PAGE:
MotoGP 2009: Laguna Seca Results

The last shall be first and the first shall be, um, second


Dani Pedrosa, fresh off a DNF disaster in Assen, took the lead on the first lap and never trailed, winning Sunday’s MotoGP dogfight at the Mazda Raceway Laguna Seca in Monterey. In doing so, the Repsol Honda rider became the first Spaniard ever to win a premier class event at Laguna, and put himself back in the conversation for the 2009 world championship. Meanwhile, Fiat Yamaha’s Jorge Lorenzo took on teammate Valentino Rossi in an unsuccessful duel for second place that may have ended up costing Rossi and his team the win.

It was only eight days ago that Pedrosa took an early exit at Assen and spent the day watching Rossi effortlessly win his 100th Grand Prix race, a turn of events that must have left him nauseated. His practice runs on Friday and Saturday gave no reason to expect much from him today, other than being one of the few riders not to crash in the run-up to the race. At least six riders had accidents this weekend, with Lorenzo ending up being listed as “questionable” on Saturday with a separated shoulder and a contused foot suffered while qualifying on the pole.

Dani Pedrosa earned Honda its first MotoGP win since June 8, 2008 at Catalunya.

I believe 17th century British philosopher Thomas Hobbes’ famous description of the life of man, “nasty, brutish and short”, also applies to Laguna Seca. That Lorenzo could run at all there with his injuries was a testament to his competitiveness and toughness. After getting off to another of what are becoming characteristically slow starts, he joined the front group on lap three and started picking off riders. From fifth place, he encouraged Repsol Honda’s Andrea Dovizioso into a lowside slider on lap five that ended his day.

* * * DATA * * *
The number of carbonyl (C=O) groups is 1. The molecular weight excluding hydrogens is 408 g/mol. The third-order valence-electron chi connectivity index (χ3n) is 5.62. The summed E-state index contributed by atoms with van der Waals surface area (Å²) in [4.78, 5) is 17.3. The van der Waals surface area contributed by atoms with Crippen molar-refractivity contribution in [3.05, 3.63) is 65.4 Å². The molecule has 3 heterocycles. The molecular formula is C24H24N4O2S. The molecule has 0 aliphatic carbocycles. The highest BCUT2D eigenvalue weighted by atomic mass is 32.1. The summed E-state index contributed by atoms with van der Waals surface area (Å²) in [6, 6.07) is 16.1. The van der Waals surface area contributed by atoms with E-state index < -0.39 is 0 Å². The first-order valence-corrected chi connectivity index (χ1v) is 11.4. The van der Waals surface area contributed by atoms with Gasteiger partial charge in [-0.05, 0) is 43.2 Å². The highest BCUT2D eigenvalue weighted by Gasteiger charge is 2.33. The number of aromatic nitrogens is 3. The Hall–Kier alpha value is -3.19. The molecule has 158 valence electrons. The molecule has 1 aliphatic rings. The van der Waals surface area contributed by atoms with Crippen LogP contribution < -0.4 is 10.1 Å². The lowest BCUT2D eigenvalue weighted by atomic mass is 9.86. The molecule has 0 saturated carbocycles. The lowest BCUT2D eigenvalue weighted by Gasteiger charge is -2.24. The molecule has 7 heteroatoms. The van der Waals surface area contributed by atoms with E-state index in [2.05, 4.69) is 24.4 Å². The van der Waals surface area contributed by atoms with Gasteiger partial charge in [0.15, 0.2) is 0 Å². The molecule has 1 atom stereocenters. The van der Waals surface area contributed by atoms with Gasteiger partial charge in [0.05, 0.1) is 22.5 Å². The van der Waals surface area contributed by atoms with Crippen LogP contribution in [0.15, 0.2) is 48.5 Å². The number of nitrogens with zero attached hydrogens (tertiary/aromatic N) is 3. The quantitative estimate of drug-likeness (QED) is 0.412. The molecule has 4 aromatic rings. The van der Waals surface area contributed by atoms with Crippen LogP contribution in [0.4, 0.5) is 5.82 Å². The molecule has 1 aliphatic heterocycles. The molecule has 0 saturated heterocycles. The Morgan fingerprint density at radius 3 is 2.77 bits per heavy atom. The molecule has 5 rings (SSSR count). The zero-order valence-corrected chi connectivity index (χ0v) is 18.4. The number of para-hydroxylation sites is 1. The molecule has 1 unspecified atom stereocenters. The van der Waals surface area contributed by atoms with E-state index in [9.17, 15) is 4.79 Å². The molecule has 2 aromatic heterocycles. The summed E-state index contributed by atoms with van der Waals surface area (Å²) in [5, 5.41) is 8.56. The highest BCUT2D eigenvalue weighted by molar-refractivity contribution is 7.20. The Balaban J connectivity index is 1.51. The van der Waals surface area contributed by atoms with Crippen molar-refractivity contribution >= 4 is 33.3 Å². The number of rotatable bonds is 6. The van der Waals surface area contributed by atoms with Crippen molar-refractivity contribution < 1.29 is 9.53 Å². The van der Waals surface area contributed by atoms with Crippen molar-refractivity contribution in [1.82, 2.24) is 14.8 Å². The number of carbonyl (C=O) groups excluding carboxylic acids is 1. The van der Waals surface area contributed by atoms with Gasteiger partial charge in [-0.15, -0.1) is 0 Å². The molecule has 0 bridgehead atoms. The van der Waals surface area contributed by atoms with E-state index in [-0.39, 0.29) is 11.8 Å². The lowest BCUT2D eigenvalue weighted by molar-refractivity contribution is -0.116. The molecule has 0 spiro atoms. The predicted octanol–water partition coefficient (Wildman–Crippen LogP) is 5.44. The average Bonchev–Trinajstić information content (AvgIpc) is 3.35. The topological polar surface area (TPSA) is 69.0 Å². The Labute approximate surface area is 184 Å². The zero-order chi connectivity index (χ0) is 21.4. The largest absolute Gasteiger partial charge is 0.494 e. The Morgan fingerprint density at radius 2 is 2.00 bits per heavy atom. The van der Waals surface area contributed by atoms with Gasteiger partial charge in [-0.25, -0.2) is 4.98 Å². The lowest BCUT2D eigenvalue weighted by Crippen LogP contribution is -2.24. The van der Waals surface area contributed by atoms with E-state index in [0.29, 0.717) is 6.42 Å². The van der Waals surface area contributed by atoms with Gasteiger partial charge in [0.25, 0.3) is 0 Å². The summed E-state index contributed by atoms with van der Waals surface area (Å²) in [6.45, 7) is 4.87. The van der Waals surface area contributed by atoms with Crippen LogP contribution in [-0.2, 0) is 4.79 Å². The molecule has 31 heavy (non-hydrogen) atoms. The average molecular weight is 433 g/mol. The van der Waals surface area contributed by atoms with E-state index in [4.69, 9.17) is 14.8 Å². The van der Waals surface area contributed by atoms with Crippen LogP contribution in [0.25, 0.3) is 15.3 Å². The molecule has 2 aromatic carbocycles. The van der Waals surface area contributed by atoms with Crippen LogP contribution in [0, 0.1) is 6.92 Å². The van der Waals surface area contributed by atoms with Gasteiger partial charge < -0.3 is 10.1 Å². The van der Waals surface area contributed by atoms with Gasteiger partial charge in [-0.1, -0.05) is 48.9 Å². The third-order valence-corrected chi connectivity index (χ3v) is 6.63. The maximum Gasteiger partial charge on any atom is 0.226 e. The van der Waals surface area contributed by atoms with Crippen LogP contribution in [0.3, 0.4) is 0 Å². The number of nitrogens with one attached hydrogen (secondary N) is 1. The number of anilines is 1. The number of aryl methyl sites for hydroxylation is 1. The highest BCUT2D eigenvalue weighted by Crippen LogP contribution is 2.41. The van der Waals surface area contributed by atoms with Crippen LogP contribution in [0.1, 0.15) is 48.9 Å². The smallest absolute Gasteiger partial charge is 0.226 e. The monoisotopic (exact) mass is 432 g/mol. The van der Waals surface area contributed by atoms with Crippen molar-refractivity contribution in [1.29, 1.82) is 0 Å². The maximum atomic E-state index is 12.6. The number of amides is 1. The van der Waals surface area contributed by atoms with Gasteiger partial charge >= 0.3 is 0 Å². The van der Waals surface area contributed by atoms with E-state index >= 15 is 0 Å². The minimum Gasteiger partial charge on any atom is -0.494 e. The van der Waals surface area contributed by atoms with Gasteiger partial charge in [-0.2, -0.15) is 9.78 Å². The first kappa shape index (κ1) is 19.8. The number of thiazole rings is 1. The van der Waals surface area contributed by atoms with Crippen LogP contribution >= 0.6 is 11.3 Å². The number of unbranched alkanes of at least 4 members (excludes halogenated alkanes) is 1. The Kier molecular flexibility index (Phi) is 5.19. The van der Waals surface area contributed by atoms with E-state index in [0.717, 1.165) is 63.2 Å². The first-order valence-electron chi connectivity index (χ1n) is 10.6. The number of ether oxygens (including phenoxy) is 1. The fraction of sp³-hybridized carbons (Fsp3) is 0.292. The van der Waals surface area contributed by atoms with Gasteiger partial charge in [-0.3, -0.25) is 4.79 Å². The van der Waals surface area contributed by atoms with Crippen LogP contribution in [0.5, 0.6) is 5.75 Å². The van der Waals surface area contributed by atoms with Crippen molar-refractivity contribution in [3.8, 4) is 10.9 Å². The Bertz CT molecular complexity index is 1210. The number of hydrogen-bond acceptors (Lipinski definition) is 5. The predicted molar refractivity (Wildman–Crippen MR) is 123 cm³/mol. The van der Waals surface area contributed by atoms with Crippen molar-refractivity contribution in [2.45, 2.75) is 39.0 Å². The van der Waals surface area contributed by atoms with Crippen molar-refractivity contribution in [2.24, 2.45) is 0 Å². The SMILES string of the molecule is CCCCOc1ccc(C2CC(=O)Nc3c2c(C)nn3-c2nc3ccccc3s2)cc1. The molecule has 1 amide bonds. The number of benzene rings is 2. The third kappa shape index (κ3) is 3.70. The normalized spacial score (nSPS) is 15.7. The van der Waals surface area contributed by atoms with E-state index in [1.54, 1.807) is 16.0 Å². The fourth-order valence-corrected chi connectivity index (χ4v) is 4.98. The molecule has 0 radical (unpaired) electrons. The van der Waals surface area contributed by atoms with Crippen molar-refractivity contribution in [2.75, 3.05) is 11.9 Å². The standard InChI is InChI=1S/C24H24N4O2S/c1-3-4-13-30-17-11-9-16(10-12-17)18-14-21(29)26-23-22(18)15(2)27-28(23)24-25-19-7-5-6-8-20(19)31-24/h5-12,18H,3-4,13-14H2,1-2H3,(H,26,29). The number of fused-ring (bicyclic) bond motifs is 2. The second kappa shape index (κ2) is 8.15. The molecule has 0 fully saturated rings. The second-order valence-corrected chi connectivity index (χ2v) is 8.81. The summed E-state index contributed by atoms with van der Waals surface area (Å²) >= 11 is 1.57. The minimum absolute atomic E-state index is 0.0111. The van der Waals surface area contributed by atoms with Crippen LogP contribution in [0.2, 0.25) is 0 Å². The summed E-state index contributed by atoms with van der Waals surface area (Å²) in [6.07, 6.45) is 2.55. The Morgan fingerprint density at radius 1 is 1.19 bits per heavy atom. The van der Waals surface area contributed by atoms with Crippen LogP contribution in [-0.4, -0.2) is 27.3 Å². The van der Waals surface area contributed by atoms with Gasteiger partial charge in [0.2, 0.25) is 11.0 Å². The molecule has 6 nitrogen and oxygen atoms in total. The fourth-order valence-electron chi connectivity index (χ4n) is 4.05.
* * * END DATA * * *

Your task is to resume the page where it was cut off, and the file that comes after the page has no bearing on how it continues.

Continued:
Valentino Rossi seemed energized after fighting off teammate Jorge Lorenzo.Lorenzo settled into fourth place while, closer to the front, teammate Rossi was lining up Ducati Marlboro’s Casey Stoner and calculating how and when he would make his inevitable move from third place to second. Rossi made the effortless pass on lap 11, with Stoner once again beginning to fade, as he had in both Catalunya and Assen. By lap 13, Pedrosa was alone in front, and Rossi had abandoned Stoner to Lorenzo’s tender mercies. Lorenzo, apparently feeling no pain, began stalking Stoner, and finally took him out on lap 20, taking third place and turning his attention to teammate Rossi. And once again, as in Catalunya, it was ON.

Nothing seems to get Jorge Lorenzo as juiced as seeing The Doctor directly in front of him. The Spaniard steadily closed the gap on Rossi until he made his move on lap 27, passing Rossi momentarily, and immediately sensing he was too deep, running hot, and in danger of causing himself additional bodily harm. As he fought to regain control, the bike began to slip wildly, and he was heading for Carmel-by-the-Sea. He ended up way wide, smoking the brakes, while Rossi calmly maintained his line and literally left his putative teammate in his dust. The exchange cost Rossi a second or two, but cost Lorenzo four or five, ending any chance he had of cutting into Rossi’s lead in the championship standings.

Nicky Hayden, in special USGP livery, finished a season-best fifth.

The exchange seemed to energize Rossi, while Pedrosa looked to be riding conservatively late in the day. What had been an almost four second gap narrowed toward the end of the race until the last lap, when Rossi materialized on Pedrosa’s derriere with two turns left. Whether the Spaniard had dozed off, or was perhaps playing with the defending world champion, we don’t yet know. Whatever it was, Pedrosa responded appropriately to his adrenaline jolt and ran flat out over the final half mile, ultimately edging Rossi by .34 seconds.